To make matters worse, not only was the revamp inconsistent with the Olive Garden’s pre-existing brand-value, the company couldn’t even manage to be consistent across its own marketing platform. After attempting to convince audiences that it was now becoming a more tasteful, “modern Italian” establishment, Olive Garden unraveled its own efforts with the announcement of its “Never Ending Pasta Pass” in September. For $100, the pass entitles the bearer to unlimited pasta for 49 days in a row. According to USA today, Olive Garden’s executive vice president of marketing Jay Spenchian said that the promotion was merely devised to “get some attention,” reportedly adding that “It’s sure to provoke a reaction.” Contrary to the company’s supposed new emphasis on sophistication, such a promotion, designed exclusively for the purpose of generating outlandish social media buzz and grounded in the quantity-over-quality focused mentality of gorging oneself with carbohydrates, is the very essence of the “tacky” image it was trying to shed. Likely a case of the Olive Garden PR team trying to appeal to too many audiences, the promotion proved that not only were its customers confused, but that Olive Garden too was confused about what it wanted to be. Such mixed messaging screams inauthenticity, and makes it hard for customers to trust a brand.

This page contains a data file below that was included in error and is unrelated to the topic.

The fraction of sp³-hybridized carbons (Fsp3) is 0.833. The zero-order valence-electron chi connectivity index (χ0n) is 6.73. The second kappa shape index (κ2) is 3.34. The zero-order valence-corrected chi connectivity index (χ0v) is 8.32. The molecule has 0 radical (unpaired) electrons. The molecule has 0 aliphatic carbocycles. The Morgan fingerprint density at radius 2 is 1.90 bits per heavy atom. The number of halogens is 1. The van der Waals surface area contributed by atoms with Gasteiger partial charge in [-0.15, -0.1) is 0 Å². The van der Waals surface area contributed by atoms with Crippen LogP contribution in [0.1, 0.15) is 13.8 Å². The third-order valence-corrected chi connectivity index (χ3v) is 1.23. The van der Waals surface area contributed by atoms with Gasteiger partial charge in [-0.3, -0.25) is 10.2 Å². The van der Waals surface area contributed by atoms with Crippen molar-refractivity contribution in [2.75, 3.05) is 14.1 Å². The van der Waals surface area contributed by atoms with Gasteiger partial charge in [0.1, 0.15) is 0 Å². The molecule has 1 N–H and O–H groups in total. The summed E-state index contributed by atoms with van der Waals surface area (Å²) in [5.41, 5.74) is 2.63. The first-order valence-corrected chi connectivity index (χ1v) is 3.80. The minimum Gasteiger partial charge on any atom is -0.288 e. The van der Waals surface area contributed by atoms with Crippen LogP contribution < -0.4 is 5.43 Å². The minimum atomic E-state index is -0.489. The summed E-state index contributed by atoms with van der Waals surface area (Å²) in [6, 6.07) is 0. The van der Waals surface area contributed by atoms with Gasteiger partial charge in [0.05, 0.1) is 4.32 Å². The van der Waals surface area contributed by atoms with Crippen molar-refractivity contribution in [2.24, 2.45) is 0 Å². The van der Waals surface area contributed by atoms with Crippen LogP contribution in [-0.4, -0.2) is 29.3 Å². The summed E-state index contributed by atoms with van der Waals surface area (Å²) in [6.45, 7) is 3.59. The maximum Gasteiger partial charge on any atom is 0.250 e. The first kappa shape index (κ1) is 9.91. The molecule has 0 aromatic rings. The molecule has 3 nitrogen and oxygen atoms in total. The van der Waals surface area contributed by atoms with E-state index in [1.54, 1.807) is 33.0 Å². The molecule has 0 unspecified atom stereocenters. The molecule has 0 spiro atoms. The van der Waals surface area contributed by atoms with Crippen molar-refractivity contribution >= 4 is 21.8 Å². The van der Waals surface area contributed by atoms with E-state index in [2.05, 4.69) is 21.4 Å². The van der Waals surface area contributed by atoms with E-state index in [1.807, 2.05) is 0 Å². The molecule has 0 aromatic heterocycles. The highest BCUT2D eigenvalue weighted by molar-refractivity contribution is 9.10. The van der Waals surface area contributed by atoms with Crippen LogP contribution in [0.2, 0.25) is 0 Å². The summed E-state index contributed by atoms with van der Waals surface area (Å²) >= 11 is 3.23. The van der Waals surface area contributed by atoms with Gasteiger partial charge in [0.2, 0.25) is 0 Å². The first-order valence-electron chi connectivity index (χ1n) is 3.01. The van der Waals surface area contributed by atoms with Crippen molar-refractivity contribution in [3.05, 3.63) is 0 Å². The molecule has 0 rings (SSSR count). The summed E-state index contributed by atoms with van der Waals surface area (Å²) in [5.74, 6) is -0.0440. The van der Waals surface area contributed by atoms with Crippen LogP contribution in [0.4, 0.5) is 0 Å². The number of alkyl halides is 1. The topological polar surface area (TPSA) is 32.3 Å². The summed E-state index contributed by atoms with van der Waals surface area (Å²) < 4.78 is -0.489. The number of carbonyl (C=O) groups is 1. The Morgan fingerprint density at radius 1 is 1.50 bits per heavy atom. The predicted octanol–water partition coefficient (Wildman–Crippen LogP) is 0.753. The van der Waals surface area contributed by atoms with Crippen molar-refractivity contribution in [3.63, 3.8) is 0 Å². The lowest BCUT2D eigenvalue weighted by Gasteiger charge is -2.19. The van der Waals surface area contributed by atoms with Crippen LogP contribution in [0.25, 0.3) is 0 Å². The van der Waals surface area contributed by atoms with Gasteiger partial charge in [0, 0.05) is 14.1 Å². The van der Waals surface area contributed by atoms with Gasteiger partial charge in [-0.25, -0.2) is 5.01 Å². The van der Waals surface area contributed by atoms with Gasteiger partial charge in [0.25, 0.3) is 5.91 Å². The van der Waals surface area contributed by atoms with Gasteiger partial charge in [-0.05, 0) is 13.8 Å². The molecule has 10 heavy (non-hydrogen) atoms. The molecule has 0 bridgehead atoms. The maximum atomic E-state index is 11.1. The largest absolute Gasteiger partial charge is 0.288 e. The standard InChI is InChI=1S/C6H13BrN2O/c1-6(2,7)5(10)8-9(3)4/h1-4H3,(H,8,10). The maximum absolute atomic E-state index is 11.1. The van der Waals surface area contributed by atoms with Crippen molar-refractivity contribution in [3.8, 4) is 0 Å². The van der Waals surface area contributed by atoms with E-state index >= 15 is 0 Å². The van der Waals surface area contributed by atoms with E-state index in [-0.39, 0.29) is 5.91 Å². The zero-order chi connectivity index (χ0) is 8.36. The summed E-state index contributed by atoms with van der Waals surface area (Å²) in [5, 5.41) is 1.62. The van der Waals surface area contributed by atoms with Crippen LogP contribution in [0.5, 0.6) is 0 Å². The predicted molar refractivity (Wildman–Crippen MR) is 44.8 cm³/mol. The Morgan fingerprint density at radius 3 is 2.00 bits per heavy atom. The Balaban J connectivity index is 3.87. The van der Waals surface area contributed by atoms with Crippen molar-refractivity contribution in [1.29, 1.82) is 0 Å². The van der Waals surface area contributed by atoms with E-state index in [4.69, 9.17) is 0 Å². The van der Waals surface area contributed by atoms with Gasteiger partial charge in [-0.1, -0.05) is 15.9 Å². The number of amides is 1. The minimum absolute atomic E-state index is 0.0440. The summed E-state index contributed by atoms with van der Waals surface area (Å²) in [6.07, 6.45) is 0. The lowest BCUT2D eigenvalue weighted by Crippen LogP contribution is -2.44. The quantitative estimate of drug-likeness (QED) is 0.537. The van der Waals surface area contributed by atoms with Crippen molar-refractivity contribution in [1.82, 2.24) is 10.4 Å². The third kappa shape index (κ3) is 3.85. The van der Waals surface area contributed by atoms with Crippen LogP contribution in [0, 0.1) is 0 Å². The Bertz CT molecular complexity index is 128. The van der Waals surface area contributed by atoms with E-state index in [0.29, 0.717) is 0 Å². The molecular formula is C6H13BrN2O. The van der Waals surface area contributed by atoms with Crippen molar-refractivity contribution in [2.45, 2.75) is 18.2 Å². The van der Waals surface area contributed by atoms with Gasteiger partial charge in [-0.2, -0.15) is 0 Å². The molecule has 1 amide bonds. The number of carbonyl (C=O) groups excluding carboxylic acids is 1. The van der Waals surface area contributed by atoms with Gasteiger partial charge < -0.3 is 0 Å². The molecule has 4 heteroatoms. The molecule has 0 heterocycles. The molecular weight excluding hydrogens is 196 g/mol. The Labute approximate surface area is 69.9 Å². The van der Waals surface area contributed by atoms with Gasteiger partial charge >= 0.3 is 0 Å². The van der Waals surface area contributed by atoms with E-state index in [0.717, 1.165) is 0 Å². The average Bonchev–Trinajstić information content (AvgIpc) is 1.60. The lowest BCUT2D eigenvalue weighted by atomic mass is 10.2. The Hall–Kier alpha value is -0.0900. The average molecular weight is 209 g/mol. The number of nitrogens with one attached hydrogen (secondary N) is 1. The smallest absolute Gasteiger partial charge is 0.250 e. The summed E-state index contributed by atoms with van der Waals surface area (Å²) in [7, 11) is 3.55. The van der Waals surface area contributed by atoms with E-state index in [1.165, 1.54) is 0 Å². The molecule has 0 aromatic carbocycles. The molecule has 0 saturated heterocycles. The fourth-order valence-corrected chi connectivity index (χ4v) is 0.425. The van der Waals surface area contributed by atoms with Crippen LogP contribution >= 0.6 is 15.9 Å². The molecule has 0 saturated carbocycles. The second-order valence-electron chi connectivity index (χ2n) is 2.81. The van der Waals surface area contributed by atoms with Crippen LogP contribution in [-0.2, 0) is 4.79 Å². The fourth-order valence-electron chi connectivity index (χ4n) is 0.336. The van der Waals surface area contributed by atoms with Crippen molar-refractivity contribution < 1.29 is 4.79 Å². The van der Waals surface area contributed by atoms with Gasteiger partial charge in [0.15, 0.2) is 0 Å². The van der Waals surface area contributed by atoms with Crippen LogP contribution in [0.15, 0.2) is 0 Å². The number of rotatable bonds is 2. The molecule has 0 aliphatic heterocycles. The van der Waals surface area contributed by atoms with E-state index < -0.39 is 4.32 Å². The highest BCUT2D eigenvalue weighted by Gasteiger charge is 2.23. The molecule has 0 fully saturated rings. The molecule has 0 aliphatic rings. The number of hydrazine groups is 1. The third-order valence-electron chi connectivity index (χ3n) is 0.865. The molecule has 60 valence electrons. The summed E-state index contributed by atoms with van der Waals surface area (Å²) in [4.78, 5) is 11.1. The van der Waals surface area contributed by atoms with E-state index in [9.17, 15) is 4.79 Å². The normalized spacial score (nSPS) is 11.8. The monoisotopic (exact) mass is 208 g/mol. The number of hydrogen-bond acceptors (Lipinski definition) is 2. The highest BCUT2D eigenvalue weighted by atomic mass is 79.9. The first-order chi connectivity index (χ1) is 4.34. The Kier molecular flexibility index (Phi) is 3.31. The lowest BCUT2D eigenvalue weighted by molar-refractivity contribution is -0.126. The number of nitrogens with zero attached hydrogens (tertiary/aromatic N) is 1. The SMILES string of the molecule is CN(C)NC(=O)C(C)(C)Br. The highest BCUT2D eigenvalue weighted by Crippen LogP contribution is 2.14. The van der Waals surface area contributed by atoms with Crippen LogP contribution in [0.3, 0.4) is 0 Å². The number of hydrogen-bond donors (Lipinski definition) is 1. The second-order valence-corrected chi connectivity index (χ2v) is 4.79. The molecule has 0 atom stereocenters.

Olive Garden’s major blunder was that it neglected to consider the emotional attachment its customers had with its iconography, choosing to abandon its brand-value of accessible “Traditional Italian” experience, for new imagery and messaging that was inconsistent with what patrons expected from the brand. At the end of the day, most agreed that something just felt off. As public relations professionals, part of our job is to avoid such audience confusion by making sure that any and all materials we release on behalf of our clients are consistent. If we don’t, the public and the media will see right through our messages, and I can guarantee that they’ll be vocal about it.
That’s not to say that we shouldn’t take risks or make bold moves; quite the contrary. Olive Garden may have failed miserably, but how many of us are talking about the uninspired PR efforts of competitor Macaroni Grill’s recent press release, “Macaroni Grill Reinvents the Classic Meatball?” As effective promoters of our clients, we should constantly be thinking outside the box, striving to find new ways to tap into the emotional attachments audiences have with our brands. Pitching our clients from new and exciting angles is what we get paid to do; we just can’t afford to lose sight of their established brand-value in the process.